The War Over the Settlements

Amos Oz, one of Israel's best known writers, claims that the current Palestinian-Israeli war is actually two wars: an "unjust" war against Israel and the Jews to establish a fundamentalist Islamic state in an "Arab Palestine," and the Palestinian people's "just" war for an independent state worthy of the name. Conversely, Israel is also fighting two wars: a just war to defend its right to exist, accepted in its integrity and security in the Middle East, and an unjust and futile war to perpetuate its occupation of the West Bank and Gaza Strip and the Jewish settlements located there.

There are about 220,000 Israeli settlers in the West Bank and Gaza, excluding the approximately 190,000 people living in the neighborhoods of Jerusalem that extend beyond the pre-1967 border of the old, divided Jerusalem. Despite the intifada , the number of settlers has decreased in only a few of the 144 settlements, and there are over 7,000 settlers in the Gaza Strip alone, in 16 communities occupying 20% of an impoverished land already suffering one of the highest population densities in the world.

Israeli state support for expanding settlements is substantial. In the last ten years, settlements received annual subsidies equal to roughly 920 euros per capita, while the development towns have received 575 euros and Arab communities in Israel 430 euros. State funds finance 50% of housing costs in the settlements, compared to 25% in Israel.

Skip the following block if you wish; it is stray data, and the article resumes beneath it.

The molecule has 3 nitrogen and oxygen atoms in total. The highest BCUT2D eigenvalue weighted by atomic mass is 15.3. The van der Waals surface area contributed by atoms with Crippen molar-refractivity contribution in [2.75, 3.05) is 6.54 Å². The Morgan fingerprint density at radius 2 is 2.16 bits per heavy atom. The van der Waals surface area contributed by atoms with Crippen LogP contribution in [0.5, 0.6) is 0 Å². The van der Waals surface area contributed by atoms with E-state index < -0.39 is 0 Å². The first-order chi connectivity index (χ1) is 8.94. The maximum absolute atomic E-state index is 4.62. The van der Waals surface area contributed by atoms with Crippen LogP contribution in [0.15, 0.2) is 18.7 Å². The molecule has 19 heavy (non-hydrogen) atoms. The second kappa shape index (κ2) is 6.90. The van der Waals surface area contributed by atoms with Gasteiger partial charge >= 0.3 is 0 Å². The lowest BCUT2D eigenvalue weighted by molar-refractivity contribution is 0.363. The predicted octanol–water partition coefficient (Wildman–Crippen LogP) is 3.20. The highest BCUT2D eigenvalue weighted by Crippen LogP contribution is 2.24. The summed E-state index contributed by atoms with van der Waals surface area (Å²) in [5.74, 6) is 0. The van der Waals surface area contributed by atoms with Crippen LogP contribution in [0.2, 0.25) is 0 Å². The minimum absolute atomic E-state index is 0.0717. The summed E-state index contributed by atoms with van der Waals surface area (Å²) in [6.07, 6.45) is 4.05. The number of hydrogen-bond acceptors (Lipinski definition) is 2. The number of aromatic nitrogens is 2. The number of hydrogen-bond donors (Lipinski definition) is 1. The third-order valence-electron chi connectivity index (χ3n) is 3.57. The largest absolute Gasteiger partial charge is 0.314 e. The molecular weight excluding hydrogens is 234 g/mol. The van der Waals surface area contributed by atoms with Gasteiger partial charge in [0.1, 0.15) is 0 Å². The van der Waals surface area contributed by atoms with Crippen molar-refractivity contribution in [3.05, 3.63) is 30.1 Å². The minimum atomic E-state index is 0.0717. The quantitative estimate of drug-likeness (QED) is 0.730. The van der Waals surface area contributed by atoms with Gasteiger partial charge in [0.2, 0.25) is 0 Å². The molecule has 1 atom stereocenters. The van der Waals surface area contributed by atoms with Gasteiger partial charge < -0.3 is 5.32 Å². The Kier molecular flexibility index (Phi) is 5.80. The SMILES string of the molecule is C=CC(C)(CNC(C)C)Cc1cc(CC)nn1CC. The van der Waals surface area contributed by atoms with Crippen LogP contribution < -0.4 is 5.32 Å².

What is the objective of this policy of expansion in the occupied territories? Why have settlements been established even in areas most densely populated by Palestinians? Those territories that were to be used after the 1967 war as bargaining chips in exchange for recognition of Israel and peace are now permanently occupied in order to prevent the formation of a Palestinian state with the sovereignty and territorial continuity necessary for a small but autonomous state. In reality, the territories are an extension of Israeli sovereignty; the army is there to protect the settlers and to assert Israel's de facto sovereignty over them.